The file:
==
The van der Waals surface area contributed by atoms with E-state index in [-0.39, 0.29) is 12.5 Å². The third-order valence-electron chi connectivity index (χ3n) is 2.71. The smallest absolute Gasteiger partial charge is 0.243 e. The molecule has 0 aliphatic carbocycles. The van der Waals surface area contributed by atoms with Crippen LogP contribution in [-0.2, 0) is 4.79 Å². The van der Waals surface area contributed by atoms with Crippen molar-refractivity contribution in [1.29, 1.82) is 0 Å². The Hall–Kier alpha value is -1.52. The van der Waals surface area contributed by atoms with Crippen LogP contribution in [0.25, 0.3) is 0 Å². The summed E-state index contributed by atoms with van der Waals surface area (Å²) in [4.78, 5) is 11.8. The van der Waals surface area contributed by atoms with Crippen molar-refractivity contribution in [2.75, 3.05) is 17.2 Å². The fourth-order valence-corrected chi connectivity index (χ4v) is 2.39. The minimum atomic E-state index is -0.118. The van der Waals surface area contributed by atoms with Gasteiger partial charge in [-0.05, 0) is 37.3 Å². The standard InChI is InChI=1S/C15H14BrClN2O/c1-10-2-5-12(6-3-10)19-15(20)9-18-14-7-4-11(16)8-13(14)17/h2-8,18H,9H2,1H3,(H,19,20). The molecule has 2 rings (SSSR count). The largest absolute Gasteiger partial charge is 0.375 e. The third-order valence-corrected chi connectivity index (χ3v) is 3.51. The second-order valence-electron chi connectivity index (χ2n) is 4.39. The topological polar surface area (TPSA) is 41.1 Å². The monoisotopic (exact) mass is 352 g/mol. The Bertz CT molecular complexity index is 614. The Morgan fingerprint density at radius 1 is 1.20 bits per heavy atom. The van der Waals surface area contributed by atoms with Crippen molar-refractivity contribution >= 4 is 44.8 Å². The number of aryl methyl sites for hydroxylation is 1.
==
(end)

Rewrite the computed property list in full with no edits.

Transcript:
The van der Waals surface area contributed by atoms with E-state index in [-0.39, 0.29) is 12.5 Å². The third-order valence-electron chi connectivity index (χ3n) is 2.71. The smallest absolute Gasteiger partial charge is 0.243 e. The molecule has 0 aliphatic carbocycles. The van der Waals surface area contributed by atoms with Crippen LogP contribution in [-0.2, 0) is 4.79 Å². The van der Waals surface area contributed by atoms with Crippen molar-refractivity contribution in [1.29, 1.82) is 0 Å². The Hall–Kier alpha value is -1.52. The van der Waals surface area contributed by atoms with Crippen LogP contribution in [0.25, 0.3) is 0 Å². The summed E-state index contributed by atoms with van der Waals surface area (Å²) in [4.78, 5) is 11.8. The van der Waals surface area contributed by atoms with Crippen molar-refractivity contribution in [2.75, 3.05) is 17.2 Å². The fourth-order valence-corrected chi connectivity index (χ4v) is 2.39. The minimum atomic E-state index is -0.118. The van der Waals surface area contributed by atoms with Gasteiger partial charge in [-0.05, 0) is 37.3 Å². The standard InChI is InChI=1S/C15H14BrClN2O/c1-10-2-5-12(6-3-10)19-15(20)9-18-14-7-4-11(16)8-13(14)17/h2-8,18H,9H2,1H3,(H,19,20). The molecule has 2 rings (SSSR count). The largest absolute Gasteiger partial charge is 0.375 e. The third-order valence-corrected chi connectivity index (χ3v) is 3.51. The second-order valence-electron chi connectivity index (χ2n) is 4.39. The topological polar surface area (TPSA) is 41.1 Å². The monoisotopic (exact) mass is 352 g/mol. The Bertz CT molecular complexity index is 614. The Morgan fingerprint density at radius 1 is 1.20 bits per heavy atom. The van der Waals surface area contributed by atoms with Crippen molar-refractivity contribution >= 4 is 44.8 Å². The number of aryl methyl sites for hydroxylation is 1.